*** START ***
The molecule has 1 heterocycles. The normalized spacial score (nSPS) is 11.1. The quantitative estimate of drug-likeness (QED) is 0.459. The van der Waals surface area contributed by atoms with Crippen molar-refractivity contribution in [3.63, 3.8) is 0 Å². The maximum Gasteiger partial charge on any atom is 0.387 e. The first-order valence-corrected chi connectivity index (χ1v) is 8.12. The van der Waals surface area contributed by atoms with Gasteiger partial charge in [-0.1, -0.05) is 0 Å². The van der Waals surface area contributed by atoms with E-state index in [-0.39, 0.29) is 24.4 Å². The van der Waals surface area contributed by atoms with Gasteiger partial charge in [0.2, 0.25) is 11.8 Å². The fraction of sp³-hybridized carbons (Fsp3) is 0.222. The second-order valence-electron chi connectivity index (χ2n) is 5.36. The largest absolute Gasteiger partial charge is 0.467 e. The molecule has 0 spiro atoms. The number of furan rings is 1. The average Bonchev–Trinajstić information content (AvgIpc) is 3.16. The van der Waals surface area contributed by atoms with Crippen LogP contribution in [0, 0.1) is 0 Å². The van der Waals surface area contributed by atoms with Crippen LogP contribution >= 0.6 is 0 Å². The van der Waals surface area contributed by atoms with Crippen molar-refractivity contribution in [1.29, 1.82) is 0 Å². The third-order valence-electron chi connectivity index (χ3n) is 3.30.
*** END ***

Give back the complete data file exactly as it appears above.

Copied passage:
The molecule has 1 heterocycles. The normalized spacial score (nSPS) is 11.1. The quantitative estimate of drug-likeness (QED) is 0.459. The van der Waals surface area contributed by atoms with Crippen molar-refractivity contribution in [3.63, 3.8) is 0 Å². The maximum Gasteiger partial charge on any atom is 0.387 e. The first-order valence-corrected chi connectivity index (χ1v) is 8.12. The van der Waals surface area contributed by atoms with Gasteiger partial charge in [-0.1, -0.05) is 0 Å². The van der Waals surface area contributed by atoms with E-state index in [-0.39, 0.29) is 24.4 Å². The van der Waals surface area contributed by atoms with Gasteiger partial charge in [0.2, 0.25) is 11.8 Å². The fraction of sp³-hybridized carbons (Fsp3) is 0.222. The second-order valence-electron chi connectivity index (χ2n) is 5.36. The largest absolute Gasteiger partial charge is 0.467 e. The molecule has 0 spiro atoms. The number of furan rings is 1. The average Bonchev–Trinajstić information content (AvgIpc) is 3.16. The van der Waals surface area contributed by atoms with Crippen LogP contribution in [0, 0.1) is 0 Å². The van der Waals surface area contributed by atoms with Crippen LogP contribution >= 0.6 is 0 Å². The van der Waals surface area contributed by atoms with Crippen molar-refractivity contribution in [1.29, 1.82) is 0 Å². The third-order valence-electron chi connectivity index (χ3n) is 3.30.